With the above in mind, a need exists in the industry for a reusable TAB mounting assembly that is reliable, can withstand repeated thermal cycling and eliminates the need for fine line PCBs and the tedious optical alignment of the TAB frame to the PCB.
The present invention is embodied in a reliable demountable TAB assembly that eliminates the need for expensive, hard to produce, fine line printed circuit boards or precision optical alignment and is unaffected by repeated thermal cycling.
The need for fine line PCB is eliminated by providing, on a TAB frame, traces that terminate in an area array (contacts spaced approximately 0.1 inches center-to-center). This area array consists of contacts arranged in a grid pattern to match a grid of contacts, similarly spaced, on a PCB. Consolidating the fine line traces and close tolerance processes to the TAB frame adds minimal cost to the TAB frame while saving considerable PCB cost.
Additionally, aligning larger contacts spaced 0.1 inches apart, as in the present invention, is easier than aligning smaller contacts spaced 0.01 inches apart as in the prior art. In the present invention, the TAB-to-PCB alignment is accomplished by having four protruding bosses in the TAB package and a matching set of four holes in the PCB. The result is a self-aligned structure requiring no special tools or procedures.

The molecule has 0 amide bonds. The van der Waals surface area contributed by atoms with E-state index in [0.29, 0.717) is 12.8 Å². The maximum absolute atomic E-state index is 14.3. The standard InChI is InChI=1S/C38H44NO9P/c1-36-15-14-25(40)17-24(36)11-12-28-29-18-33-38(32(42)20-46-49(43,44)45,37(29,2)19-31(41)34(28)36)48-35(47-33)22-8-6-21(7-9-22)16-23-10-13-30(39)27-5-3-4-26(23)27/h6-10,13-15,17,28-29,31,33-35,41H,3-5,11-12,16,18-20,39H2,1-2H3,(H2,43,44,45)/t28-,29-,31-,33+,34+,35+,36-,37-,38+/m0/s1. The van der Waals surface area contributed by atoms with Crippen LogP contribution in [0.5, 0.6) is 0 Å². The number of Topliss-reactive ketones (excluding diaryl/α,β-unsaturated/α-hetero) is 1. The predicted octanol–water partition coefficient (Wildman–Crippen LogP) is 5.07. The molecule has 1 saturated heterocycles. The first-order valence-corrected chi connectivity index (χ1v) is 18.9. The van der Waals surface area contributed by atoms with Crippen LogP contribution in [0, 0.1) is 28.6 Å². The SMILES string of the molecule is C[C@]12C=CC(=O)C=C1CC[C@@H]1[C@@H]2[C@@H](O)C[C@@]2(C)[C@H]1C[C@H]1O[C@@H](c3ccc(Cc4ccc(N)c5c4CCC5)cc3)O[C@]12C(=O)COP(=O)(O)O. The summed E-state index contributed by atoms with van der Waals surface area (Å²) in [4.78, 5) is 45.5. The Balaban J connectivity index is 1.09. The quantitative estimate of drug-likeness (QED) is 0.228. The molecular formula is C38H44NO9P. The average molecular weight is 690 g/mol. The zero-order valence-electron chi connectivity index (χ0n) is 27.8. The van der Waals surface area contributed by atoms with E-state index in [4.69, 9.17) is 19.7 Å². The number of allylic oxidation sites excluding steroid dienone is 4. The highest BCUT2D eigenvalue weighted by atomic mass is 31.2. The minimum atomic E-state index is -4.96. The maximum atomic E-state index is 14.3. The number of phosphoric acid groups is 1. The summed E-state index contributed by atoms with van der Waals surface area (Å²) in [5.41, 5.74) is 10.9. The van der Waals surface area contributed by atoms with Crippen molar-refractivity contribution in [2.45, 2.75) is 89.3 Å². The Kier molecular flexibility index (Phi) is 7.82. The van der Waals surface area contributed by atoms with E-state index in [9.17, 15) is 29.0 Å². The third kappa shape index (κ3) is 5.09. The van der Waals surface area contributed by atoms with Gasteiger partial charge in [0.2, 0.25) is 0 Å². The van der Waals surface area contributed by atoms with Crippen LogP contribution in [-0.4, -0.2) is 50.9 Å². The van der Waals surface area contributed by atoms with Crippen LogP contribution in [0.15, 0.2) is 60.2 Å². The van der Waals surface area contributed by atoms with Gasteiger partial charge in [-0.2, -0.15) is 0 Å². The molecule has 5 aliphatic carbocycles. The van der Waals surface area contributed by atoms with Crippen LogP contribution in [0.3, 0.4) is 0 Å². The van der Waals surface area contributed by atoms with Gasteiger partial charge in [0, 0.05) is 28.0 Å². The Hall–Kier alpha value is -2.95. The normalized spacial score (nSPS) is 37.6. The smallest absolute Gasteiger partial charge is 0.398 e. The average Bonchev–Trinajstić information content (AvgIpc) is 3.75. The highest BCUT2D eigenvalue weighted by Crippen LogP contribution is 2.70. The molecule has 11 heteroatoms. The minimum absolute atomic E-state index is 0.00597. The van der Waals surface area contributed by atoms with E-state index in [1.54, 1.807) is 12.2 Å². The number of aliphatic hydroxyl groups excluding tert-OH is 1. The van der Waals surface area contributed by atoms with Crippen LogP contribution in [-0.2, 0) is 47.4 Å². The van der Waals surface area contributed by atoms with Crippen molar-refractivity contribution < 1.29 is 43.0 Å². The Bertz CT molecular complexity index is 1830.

To overcome the elastomer stress relaxation problem of the prior art TAB assemblies, in some embodiments of the present invention, the bias force is supplied totally, or in part, by a spring located on the backside of the PCB (opposite the TAB side). A spring located on the backside of the PCB is not subjected to the heat from the IC chip located on the TAB frame. Also, the height and size of the spring is less critical as the spring will not interfere with the TAB assembly or other parts located on top of the PCB.